We at Norcon Technologies believe that we can deliver the needed innovations, based on innovations we have pioneered with the chalcogen, sulfur. Sulfur is readily available and inexpensive, as a byproduct of petroleum refining. In addition, it is transparent by itself, or with small amounts of other elements, through much of the IR. One major challenge is how to transform sulfur from its polycrystalline form, which scatters light into an unusable haze, into an easy-to-shape, robust polymer that is haze-free. A second is how to do this transformation economically, at scale. 


These challenges are being met by us and our collaboration with the University of Arizona, the world’s preeminent center for optics research. Starting in 2013, UA scientists have achieved results that build confidence in the realization of low-cost IR products. Norcon, which is licensing this innovative technology, is the commercialization agent.


Most notably, the UA scientists have formulated and patented a process to transform polycrystalline sulfur into an amorphous, haze-free polymer that retains IR transparency. Their innovation was to vitrify sulfur with organic comonomers, just as adding sulfur vulcanizes carbon into rubber with resilience. By crosslinking hydrocarbons and sulfur chains, a reddish copolymer, transparent and haze-free in the IR, is formed. We call this class of copolymers "polychalc.”  The resulting material exhibits the optical characteristics of chalcogenide glass, while being manufacturable and usable like a polymer.  Higher refractive index materials have been recently been achieved by the formation of a unique CHIPs terpolymer that includes selenium atoms as well. 


Based on these advances, Norcon scientists have fabricated a variety of different polyhcalc bulk optics. We have formed windows, prisms, lenses, and arbitrary 3-D shapes such as Legos. We then performed a battery of optical and mechanical tests. The optical tests verify strong, haze-free transparency. We also observed refractive index, dispersion, and other parameters with values comparable to chalcogenide glasses. The mechanical tests demonstrate properties similar to the standard optical polymer polymethylmethacrylate (PMMA or plexiglass.  Polychalc optics are lightweight, easy to fabricate, and economical.  Polychalc is also easy to form and polish, even in complex geometries, to optical-grade requirements. 


At the micro and even nanofabrication levels, we have fabricated low loss polychalc microlens arrays and waveguides. Our microlens arrays have the optical performance needed for high performance IR imaging.  Moreover, they are inexpensively formed by molding, as opposed to being dependent on expensive diamond turning, as current brittle IR optical materials require.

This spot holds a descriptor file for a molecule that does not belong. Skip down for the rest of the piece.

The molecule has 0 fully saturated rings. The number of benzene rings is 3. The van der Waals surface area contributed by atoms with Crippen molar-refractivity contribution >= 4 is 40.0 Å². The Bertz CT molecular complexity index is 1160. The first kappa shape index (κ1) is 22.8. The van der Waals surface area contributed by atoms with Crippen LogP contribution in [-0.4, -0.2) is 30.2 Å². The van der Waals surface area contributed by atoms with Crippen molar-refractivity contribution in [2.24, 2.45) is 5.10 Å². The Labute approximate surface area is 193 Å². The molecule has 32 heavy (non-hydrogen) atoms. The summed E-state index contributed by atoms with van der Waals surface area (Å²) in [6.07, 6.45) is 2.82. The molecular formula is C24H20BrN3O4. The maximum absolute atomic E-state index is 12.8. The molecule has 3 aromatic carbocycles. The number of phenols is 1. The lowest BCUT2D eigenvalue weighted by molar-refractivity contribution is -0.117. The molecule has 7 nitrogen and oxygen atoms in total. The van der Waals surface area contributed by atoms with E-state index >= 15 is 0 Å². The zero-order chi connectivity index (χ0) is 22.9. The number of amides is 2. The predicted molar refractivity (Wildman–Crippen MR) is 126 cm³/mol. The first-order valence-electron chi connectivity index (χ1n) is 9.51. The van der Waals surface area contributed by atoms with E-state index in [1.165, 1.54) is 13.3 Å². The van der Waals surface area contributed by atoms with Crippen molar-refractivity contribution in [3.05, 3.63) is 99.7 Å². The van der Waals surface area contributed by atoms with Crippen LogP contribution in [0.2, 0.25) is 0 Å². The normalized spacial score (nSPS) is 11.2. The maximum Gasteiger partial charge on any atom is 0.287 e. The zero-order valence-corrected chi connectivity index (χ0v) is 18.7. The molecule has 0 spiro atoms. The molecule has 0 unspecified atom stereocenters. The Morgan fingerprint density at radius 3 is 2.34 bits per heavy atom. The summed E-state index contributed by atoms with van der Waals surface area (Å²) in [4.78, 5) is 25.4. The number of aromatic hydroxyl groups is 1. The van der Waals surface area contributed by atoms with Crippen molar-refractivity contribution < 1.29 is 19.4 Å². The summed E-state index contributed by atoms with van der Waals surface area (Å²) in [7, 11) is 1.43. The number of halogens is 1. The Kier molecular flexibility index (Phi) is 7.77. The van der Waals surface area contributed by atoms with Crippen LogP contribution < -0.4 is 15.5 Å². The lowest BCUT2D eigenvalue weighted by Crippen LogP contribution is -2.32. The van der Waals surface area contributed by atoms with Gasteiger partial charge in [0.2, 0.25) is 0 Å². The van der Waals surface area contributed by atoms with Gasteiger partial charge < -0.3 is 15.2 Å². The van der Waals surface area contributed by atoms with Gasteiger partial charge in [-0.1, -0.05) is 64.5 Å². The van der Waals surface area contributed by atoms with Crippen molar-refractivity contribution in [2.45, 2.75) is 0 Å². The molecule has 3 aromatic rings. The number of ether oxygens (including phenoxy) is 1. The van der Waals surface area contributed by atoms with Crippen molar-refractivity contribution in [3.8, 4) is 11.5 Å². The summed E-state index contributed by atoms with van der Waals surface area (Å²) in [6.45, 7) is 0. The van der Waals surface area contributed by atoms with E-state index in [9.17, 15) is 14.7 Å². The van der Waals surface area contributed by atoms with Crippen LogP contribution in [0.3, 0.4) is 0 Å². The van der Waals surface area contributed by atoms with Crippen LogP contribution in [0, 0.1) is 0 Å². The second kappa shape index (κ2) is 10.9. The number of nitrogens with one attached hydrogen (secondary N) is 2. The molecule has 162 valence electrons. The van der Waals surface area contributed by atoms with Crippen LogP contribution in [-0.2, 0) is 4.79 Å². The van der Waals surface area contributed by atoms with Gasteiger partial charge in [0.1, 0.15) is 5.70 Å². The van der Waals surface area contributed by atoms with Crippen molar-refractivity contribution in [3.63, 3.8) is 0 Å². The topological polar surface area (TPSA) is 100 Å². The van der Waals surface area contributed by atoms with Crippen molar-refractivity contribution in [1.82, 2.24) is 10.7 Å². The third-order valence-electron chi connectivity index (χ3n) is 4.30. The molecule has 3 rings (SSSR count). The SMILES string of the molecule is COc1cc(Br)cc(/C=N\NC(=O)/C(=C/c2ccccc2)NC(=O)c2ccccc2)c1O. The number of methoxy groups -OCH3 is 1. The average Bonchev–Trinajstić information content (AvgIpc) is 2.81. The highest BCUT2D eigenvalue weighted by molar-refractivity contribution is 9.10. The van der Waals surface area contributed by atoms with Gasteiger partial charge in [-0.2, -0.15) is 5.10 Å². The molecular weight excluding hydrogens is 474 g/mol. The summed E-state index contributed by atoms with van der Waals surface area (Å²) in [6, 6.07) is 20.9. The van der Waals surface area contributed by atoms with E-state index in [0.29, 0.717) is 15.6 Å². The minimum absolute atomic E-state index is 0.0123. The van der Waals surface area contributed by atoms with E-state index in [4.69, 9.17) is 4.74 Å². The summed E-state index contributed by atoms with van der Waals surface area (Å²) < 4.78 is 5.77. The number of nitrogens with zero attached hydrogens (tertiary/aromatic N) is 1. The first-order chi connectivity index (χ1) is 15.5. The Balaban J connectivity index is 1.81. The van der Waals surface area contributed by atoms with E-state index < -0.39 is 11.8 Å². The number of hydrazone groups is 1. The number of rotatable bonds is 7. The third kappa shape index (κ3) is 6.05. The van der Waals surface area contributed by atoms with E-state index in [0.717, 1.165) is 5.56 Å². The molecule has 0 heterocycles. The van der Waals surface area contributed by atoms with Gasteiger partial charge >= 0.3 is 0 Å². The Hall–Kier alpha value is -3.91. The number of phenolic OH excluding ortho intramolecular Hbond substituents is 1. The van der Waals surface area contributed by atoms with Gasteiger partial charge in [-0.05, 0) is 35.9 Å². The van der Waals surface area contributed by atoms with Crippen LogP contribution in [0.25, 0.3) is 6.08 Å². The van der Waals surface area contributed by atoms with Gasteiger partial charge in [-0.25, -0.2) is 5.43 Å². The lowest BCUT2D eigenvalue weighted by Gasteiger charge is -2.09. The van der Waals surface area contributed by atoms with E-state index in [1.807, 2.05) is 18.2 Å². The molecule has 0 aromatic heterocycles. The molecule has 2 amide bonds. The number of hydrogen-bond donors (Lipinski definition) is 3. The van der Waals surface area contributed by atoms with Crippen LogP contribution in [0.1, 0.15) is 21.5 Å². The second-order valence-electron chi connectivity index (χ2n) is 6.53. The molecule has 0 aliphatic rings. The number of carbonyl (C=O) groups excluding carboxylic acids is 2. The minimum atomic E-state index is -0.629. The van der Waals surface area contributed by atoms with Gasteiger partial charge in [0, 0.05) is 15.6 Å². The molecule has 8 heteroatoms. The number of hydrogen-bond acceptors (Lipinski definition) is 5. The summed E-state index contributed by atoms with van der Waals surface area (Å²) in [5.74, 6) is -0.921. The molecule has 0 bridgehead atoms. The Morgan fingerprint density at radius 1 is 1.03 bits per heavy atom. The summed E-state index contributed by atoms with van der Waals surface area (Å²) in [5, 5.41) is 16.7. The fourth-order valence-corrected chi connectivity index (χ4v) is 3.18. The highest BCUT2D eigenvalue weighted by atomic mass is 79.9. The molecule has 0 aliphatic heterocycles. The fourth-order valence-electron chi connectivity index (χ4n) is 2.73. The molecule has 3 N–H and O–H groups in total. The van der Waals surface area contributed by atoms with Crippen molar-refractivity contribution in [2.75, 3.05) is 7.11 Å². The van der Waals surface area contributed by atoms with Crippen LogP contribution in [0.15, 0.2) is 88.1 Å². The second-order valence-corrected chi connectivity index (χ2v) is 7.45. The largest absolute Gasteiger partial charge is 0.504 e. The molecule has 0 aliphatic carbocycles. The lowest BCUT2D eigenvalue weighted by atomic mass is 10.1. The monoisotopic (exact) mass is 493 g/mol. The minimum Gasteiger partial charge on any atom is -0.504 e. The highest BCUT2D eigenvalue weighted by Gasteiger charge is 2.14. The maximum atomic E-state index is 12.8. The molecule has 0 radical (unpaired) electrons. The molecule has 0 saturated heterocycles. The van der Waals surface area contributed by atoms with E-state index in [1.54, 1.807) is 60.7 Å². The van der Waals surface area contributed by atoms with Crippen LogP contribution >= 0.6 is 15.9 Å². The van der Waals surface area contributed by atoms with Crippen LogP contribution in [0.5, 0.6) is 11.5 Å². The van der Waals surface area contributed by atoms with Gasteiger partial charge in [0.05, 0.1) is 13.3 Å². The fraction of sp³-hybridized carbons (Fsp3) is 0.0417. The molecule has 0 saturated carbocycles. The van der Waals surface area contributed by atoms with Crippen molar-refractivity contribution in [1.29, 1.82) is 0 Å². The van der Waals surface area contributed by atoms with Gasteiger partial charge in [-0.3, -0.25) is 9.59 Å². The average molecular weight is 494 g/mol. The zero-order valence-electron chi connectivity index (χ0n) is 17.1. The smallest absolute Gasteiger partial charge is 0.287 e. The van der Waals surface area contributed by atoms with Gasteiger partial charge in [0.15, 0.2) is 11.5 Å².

Our unique polychalc waveguides can successfully couple to optical fibers as well as silicon photonic integrated circuits (PICs). We produced these waveguides using standard semiconductor fabrication tools, as well as with several patent-pending techniques. The United States Air Force awarded us a Phase II Small Business Innovation Research (SBIR) contract for us to develop this technology further. The interest of the Air Force is to serve their growing demand for photonic connections on military aircraft. 

Commercialization Leadership

Our achievements have spurred strong Interest in polychalc for optics and photonics applications. Leaders in automotive night vision, surveillance, security, and chemical detection have provided us their requirements for optical products. Cloud computing companies are seeking partnerships in photonic interconnect technology. Polychalc is clearly generating strong enthusiasm and excitement across these industries.


The leaders of Norcon are highly adept for capitalizing on this opportunity. Norcon’s CTO and founder is one of the world’s leading polymer optics physicists, Dr. Robert A. Norwood. Dr. Norwood’s career has spanned 15 years in industry and 15 years in academia. He is the author of 39 issued US patents and more than 180 papers. Currently, as Professor at the world’s leading optics college at the University of Arizona, he has helped to generate over $100 million in research funding. Many of Norwood’s issued and pending patents are in infrared polymers. Norwood holds a physics PhD from Penn and BS degrees in math and physics from MIT.


Norcon’s CEO is Jay Liebowitz, who has been commercializing infrared imaging and photonic technologies for thirty years. Most recently, he was an owner of, and head of sales for, Princeton Lightwave, which was acquired for its driverless car infrared imaging technology. Previously, he defined the exit strategy for Epitaxx and had key roles in corporate events for Sensors Unlimited and Indigo Systems. Liebowitz’s degrees include a physics BS from MIT and an MBA from Wharton.


Norcon has a unique value proposition in the optics and photonics industry. The value of the IR has long been recognized, but we are the first to be pioneering a solution with the needed optical, material, and economic characteristics. Norcon’s leadership has talent and experience. We possess the technical and management skills for delivering and scaling our IR innovations. We aim to transform the imaging, sensing, spectroscopy, night vision, and cloud computing industries.